Noella Coursaris Musunka
Founder and CEO, Georges Malaika Foundation
Noella Coursaris Musunka is Founder and CEO of the Georges Malaika Foundation, a grassroots non-profit that empowers girls and their communities in the Democratic Republic of the Congo through a school, community centre, technical classes, wells and an agriculture programme all working together as an ecosystem impacting thousands of lives. As a model for leading fashion campaigns across the globe, Coursaris Musunka is a voice for the power of girls’ education worldwide. She was named one of the BBC’s 100 Most Influential & Inspirational Women of the Year in 2017, she was recognised at the 100 Years of Mandela celebration, and she was honoured as a Daughter of Greatness from the Muhammad Ali Centre.
Coursaris Musunka founded the Georges Malaika Foundation in 2007. Its programmes teach girls to question and engage and to evolve into progressive leaders who can positively affect their world. In addition to working with girls, Malaika provides opportunities for adults and youth in the community of Kalebuka to advance their education and training through traditional, technical and vocational programmes. Before Malaika, Kalebuka was isolated, with little to no access to clean, reliable water, electricity, or sanitation. Many children, particularly girls, did not attend school due to a lack of financial resources, and there were no opportunities for adults in the community to develop skills and opportunities for educational and economic advancement. Fifteen years later, through free, high-quality education and health initiatives, this has all changed.
Malaika’s programme helps the entire community understand gender equality and is actively changing community mindsets towards the roles of women in society. It all starts with education: an educated woman is more likely to give back to her community, to inspire others to attend school, and to cultivate a sense of independence among both her peers and the next generation.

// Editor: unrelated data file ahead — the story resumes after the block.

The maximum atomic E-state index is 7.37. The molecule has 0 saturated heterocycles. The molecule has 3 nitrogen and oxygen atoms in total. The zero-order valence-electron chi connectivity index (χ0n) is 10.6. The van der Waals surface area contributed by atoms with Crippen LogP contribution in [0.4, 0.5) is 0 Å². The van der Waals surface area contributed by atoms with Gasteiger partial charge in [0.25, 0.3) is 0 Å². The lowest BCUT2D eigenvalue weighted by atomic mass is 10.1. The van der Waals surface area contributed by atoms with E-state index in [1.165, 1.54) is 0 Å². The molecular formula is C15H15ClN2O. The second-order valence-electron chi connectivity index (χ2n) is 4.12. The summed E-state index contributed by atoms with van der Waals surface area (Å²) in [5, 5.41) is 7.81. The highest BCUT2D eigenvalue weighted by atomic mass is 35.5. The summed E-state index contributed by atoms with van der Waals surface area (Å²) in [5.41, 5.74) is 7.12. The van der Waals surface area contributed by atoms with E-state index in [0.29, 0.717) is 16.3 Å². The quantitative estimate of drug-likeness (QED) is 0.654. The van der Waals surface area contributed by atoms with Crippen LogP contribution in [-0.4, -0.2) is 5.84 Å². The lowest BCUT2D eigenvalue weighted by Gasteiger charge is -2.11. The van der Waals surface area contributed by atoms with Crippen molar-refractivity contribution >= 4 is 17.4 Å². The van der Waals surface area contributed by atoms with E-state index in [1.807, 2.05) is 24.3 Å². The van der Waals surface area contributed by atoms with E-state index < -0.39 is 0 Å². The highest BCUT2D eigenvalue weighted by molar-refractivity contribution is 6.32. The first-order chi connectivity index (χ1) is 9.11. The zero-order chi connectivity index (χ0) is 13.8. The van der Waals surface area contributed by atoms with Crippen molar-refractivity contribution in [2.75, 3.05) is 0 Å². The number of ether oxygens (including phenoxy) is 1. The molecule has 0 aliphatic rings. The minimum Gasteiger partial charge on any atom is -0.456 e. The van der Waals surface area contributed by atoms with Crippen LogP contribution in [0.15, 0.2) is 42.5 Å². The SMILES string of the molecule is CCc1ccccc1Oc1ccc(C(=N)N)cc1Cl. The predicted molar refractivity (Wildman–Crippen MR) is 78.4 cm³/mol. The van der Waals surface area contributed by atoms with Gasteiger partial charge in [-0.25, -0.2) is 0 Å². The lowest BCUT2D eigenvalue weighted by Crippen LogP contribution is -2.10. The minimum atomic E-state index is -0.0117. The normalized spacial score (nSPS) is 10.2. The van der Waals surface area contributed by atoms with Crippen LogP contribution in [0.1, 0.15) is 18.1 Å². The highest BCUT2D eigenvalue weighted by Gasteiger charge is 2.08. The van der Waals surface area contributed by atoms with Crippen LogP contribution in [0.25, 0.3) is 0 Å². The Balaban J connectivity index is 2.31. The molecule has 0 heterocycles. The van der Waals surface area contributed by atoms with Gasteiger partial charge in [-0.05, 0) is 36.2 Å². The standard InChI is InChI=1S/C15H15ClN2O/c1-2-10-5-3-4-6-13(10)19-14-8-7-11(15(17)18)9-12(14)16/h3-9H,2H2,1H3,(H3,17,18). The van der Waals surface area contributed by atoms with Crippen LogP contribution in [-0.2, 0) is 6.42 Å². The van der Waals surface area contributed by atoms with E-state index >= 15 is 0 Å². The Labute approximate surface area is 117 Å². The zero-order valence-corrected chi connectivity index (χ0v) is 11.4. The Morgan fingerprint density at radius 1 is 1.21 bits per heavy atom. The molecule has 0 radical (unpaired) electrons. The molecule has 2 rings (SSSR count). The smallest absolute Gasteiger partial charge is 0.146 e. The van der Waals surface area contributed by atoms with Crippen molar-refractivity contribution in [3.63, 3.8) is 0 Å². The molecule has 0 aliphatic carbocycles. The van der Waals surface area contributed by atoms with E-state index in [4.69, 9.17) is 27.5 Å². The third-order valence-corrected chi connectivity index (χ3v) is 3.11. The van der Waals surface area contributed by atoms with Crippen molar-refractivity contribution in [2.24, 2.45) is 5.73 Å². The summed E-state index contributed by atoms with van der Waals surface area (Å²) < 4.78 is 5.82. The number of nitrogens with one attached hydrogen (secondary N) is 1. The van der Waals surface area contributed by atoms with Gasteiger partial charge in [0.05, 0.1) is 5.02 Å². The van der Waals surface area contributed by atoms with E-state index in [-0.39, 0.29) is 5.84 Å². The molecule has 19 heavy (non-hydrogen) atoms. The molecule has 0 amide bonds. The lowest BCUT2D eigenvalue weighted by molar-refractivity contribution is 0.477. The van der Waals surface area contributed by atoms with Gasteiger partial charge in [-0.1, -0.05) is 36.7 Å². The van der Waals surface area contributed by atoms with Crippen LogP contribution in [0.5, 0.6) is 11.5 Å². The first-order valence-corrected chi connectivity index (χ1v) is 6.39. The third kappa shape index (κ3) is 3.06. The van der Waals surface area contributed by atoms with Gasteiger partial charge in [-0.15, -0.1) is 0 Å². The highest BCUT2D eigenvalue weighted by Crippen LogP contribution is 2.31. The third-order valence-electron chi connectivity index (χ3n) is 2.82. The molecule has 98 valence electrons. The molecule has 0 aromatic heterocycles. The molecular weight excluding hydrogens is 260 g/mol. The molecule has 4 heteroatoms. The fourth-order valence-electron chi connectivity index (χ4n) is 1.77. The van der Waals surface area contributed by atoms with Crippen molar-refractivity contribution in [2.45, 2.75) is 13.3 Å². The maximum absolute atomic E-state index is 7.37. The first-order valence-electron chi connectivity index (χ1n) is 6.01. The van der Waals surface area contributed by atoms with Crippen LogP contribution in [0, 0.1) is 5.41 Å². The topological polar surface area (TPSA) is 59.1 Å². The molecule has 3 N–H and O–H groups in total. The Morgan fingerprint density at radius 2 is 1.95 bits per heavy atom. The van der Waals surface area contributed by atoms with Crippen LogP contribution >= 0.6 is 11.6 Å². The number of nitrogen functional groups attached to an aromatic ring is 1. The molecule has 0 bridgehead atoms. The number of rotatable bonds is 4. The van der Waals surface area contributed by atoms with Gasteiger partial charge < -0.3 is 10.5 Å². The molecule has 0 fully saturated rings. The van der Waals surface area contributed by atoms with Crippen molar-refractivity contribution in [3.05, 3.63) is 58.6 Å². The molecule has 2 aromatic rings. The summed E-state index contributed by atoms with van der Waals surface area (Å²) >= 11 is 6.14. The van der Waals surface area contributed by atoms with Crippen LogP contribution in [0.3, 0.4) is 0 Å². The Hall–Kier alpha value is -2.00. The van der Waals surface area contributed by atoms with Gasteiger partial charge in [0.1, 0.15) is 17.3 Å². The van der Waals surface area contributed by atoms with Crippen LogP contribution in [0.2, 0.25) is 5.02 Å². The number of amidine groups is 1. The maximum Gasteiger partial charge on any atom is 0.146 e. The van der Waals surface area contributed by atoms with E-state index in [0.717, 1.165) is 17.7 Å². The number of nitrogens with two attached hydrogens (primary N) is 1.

Coursaris Musunka recognised that the girls at the Kalebuka school do not exist in a vacuum. Students aren’t able to learn if they are hungry and they can’t attend classes if they are sick or are infected by a water-borne illness. Therefore, she made sure the school supplies all students with two nutritious meals per day, gives regular health check-ups, and provides access to clean water for citizens of Kalebuka and surrounding villages. She works closely with the village chief and community members to stress the importance of a quality education for girls, and as a result Malaika School drop-out rates for early marriage and early pregnancy fall far below the rates in surrounding areas. She also recognises that education should be available to everyone, not just the young, and so Malaika opened a community centre in 2014 offering free literacy and vocational education, health classes, and sports programming to over 5,000 people in Kalebuka. Students from the community centre classes have been able to return to traditional school, enrol in university, and get better paid jobs as a result.
Malaika believes that this community-driven model can, and should, be adopted on the global stage. Later in 2022, the team will release its Malaika Model Toolkit, which will support other communities and organisations in replicating and adapting the Malaika model to their own context as Coursaris Musunka seeks to change educational outcomes in the DRC and throughout Africa and the world.
Coursaris Musunka has also shared her insights at the World Economic Forum in Davos and at Cambridge, Oxford, Harvard, and MIT. She is an advisor at Concordia and an ambassador for the Global Fund to Fight AIDS, Tuberculosis and Malaria. She sits on the United Nations Conscious Fashion and Lifestyle Network and the L'Oréal Fund for Women Endowment Fund Advisory Committee.